Yoma, Chapter Five, Mishnah Five

 

Introduction

After having sprinkled the blood of the goat and bull inside the Holy of Holies and onto the curtain separating the Hekhal from the Holy of Holies, the priest now turns his attention to the golden altar that is inside the Hekhal.

 

Mishnah Five

1)      “And he shall go out to the altar that is before the Lord” (Leviticus 16:18): that is the golden altar.  

2)      He then began to purify [the altar by sprinkling] in downward motion.  

a)      From where does he begin? From the northeast horn [of the altar], then the northwest, then the southwest, then the southeast.

b)      From the place where he begins [sprinkling when offering] a sin-offering on the outer altar, there he completes [sprinkling] on the inner altar.

3)      Rabbi Eliezer says: he remained in his place and sprinkled. And on every horn he would sprinkle from below upwards, with the exception of the horn at which he was standing, which he would sprinkle from above downwards.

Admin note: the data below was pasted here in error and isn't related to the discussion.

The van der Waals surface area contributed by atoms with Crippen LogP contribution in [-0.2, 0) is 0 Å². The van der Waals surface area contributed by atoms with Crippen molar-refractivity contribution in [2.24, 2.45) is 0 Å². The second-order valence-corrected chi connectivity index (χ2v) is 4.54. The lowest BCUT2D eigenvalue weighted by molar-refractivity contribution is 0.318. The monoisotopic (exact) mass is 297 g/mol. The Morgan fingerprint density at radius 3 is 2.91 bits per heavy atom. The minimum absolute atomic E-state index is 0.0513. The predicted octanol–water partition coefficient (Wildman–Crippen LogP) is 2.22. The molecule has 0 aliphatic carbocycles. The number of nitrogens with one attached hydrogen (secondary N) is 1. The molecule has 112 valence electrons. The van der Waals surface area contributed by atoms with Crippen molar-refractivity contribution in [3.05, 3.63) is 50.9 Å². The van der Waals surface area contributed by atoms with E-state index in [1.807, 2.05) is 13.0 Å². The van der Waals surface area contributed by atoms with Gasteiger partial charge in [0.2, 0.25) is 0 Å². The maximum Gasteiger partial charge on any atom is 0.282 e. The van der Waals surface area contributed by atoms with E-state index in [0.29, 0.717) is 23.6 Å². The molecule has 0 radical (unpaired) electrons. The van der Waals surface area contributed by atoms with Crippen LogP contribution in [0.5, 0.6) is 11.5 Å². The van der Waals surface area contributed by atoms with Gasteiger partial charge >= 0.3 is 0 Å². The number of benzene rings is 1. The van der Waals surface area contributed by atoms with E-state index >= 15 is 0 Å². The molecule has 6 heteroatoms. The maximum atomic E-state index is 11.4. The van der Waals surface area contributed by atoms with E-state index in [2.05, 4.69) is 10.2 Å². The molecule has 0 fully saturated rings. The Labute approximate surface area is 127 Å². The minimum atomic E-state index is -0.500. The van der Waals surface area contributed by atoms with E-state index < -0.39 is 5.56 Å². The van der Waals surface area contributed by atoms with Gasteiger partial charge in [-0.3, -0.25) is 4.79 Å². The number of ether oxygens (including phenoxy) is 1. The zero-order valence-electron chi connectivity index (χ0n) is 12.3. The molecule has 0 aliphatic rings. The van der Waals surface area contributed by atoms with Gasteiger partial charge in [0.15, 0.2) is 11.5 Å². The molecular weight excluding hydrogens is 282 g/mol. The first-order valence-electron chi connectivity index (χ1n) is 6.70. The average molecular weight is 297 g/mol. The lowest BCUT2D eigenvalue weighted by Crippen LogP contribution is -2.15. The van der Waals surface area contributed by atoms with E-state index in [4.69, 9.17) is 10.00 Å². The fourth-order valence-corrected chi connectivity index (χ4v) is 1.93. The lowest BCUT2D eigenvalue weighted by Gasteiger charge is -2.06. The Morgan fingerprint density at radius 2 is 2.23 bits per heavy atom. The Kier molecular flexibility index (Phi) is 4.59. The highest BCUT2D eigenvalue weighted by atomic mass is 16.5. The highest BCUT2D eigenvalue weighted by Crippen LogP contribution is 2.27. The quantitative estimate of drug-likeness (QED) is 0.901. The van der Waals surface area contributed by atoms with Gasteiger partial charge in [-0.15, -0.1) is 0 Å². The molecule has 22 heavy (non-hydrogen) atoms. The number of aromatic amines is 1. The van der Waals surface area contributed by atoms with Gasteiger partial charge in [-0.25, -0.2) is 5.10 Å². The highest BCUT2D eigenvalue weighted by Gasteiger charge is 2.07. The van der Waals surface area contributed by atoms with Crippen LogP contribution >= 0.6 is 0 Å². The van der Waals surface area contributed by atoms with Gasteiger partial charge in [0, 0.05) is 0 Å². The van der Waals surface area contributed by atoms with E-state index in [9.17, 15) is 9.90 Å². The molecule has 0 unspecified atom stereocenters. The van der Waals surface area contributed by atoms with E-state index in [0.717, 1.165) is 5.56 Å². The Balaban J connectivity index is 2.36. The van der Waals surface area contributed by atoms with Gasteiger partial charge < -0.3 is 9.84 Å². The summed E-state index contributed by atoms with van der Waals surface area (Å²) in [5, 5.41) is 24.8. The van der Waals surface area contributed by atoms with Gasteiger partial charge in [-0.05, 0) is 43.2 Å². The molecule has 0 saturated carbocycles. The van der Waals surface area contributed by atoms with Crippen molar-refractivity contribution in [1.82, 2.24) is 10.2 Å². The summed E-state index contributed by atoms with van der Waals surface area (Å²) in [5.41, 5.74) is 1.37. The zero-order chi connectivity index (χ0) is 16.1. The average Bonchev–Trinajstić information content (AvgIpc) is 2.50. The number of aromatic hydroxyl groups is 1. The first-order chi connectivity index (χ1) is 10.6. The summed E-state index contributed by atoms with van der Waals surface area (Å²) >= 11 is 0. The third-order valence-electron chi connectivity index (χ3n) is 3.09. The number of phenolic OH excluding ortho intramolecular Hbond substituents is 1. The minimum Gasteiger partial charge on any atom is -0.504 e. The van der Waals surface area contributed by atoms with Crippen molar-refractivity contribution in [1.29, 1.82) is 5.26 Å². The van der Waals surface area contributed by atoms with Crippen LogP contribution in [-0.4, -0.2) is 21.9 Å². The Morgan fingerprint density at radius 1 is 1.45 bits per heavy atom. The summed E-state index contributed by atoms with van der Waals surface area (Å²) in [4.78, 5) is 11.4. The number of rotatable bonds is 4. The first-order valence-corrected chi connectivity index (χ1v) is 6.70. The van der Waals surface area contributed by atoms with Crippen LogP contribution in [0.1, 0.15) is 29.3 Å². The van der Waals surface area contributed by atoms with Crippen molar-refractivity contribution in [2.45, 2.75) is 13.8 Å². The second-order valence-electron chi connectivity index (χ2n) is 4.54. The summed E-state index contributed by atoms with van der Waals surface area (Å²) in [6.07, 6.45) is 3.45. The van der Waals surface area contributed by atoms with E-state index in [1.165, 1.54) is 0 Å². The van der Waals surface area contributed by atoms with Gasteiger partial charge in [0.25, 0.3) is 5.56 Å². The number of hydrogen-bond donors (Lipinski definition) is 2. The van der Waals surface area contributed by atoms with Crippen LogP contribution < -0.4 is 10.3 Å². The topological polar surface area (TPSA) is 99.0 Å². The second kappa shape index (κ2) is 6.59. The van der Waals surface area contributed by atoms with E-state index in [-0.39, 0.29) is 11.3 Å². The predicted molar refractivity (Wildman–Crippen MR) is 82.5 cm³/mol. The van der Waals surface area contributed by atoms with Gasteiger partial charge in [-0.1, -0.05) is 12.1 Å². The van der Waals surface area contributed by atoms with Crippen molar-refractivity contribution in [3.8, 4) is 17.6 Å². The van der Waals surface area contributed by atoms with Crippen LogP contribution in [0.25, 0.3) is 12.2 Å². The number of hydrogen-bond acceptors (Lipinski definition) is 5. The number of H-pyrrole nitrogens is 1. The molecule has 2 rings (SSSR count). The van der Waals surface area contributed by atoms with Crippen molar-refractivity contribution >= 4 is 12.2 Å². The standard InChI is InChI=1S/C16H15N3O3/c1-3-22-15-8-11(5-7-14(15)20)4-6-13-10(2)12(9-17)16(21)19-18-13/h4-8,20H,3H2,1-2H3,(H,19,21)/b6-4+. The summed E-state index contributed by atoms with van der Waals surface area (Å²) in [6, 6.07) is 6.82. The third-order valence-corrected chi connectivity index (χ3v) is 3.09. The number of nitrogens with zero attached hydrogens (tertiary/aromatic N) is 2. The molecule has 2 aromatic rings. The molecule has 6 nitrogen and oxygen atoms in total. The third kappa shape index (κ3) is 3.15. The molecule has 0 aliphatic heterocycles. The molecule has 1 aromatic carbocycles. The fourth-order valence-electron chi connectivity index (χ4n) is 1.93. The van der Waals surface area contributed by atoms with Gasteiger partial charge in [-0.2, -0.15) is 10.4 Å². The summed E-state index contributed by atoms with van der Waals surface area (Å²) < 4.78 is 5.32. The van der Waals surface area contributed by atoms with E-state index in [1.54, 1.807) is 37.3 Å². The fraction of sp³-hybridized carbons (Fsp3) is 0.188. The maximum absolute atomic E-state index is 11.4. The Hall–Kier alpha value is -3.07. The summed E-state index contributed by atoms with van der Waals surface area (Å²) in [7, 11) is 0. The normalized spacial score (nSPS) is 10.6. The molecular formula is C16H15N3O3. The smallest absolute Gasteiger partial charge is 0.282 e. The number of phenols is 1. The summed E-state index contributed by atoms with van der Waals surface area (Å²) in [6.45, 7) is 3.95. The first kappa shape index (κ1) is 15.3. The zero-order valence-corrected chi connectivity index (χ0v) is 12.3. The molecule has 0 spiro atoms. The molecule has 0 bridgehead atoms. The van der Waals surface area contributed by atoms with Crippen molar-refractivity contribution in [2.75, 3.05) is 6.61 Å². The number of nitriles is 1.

Explanation

Section one:  The mishnah identifies the altar mentioned in v. 18 with the golden altar inside the Hekhal, upon which the incense is offered.  This is explicit in Exodus 30:10 which in reference to this golden incense altar states, “Once a year Aaron shall perform purification upon its horns with blood of the sin offering of purification; purification shall be performed upon it once a year throughout the ages.  It is most holy to the Lord.”

Section two:  He now begins to purify the altar by sprinkling blood upon its four horns (corners), going counter-clockwise and starting at the northeast corner.  The mishnah notes that he completes his sprinkling on the southeast corner, the same corner where he begins to sprinkle blood when offering a sin-offering on the outer altar.   This is a sort of mnemonic used by the mishnah to remember which corner is last on Yom Kippur.

Section three:  Rabbi Eliezer disagrees with the notion that he walks around the altar while sprinkling on the four horns.  Rather, he remains in his spot.  The whole altar was only one cubit by one cubit wide so sprinkling while standing in place would not have been difficult at all.  On all of the other corners he would reach over and sprinkle with an upward motion.  The exception was the corner where he was standing where for practical considerations he would sprinkle with a downwards motion.   

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